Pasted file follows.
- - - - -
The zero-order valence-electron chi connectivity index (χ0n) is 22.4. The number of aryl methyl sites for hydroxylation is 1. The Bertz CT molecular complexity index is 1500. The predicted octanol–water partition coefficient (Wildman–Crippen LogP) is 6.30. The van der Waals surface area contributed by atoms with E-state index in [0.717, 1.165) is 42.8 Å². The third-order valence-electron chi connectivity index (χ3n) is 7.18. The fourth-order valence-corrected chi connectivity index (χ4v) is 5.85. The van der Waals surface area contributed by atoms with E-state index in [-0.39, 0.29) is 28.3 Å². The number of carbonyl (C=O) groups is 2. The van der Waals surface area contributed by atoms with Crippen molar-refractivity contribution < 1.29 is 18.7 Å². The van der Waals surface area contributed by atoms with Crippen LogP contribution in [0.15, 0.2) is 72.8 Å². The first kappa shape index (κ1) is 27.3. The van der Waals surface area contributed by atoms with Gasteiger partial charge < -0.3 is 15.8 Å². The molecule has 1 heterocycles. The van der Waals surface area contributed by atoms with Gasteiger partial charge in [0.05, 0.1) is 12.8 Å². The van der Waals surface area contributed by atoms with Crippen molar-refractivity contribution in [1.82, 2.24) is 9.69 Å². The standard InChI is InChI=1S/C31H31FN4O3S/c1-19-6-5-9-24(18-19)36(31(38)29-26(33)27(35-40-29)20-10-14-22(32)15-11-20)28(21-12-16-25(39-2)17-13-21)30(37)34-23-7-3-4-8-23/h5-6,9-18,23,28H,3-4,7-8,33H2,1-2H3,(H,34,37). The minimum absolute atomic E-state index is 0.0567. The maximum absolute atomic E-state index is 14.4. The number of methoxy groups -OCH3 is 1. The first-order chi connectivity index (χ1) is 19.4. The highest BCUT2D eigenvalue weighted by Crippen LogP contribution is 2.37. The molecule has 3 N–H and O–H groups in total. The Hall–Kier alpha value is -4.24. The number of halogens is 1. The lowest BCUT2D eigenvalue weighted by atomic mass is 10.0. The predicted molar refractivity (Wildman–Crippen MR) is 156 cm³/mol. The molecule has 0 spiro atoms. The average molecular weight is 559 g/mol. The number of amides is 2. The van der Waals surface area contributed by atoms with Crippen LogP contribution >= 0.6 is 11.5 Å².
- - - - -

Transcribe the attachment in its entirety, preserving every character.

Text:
The zero-order valence-electron chi connectivity index (χ0n) is 22.4. The number of aryl methyl sites for hydroxylation is 1. The Bertz CT molecular complexity index is 1500. The predicted octanol–water partition coefficient (Wildman–Crippen LogP) is 6.30. The van der Waals surface area contributed by atoms with E-state index in [0.717, 1.165) is 42.8 Å². The third-order valence-electron chi connectivity index (χ3n) is 7.18. The fourth-order valence-corrected chi connectivity index (χ4v) is 5.85. The van der Waals surface area contributed by atoms with E-state index in [-0.39, 0.29) is 28.3 Å². The number of carbonyl (C=O) groups is 2. The van der Waals surface area contributed by atoms with Crippen molar-refractivity contribution < 1.29 is 18.7 Å². The van der Waals surface area contributed by atoms with Crippen LogP contribution in [0.15, 0.2) is 72.8 Å². The first kappa shape index (κ1) is 27.3. The van der Waals surface area contributed by atoms with Gasteiger partial charge < -0.3 is 15.8 Å². The molecule has 1 heterocycles. The van der Waals surface area contributed by atoms with Gasteiger partial charge in [0.05, 0.1) is 12.8 Å². The van der Waals surface area contributed by atoms with Crippen molar-refractivity contribution in [1.82, 2.24) is 9.69 Å². The standard InChI is InChI=1S/C31H31FN4O3S/c1-19-6-5-9-24(18-19)36(31(38)29-26(33)27(35-40-29)20-10-14-22(32)15-11-20)28(21-12-16-25(39-2)17-13-21)30(37)34-23-7-3-4-8-23/h5-6,9-18,23,28H,3-4,7-8,33H2,1-2H3,(H,34,37). The minimum absolute atomic E-state index is 0.0567. The maximum absolute atomic E-state index is 14.4. The number of methoxy groups -OCH3 is 1. The first-order chi connectivity index (χ1) is 19.4. The highest BCUT2D eigenvalue weighted by Crippen LogP contribution is 2.37. The molecule has 3 N–H and O–H groups in total. The Hall–Kier alpha value is -4.24. The number of halogens is 1. The lowest BCUT2D eigenvalue weighted by atomic mass is 10.0. The predicted molar refractivity (Wildman–Crippen MR) is 156 cm³/mol. The molecule has 0 spiro atoms. The average molecular weight is 559 g/mol. The number of amides is 2. The van der Waals surface area contributed by atoms with Crippen LogP contribution >= 0.6 is 11.5 Å².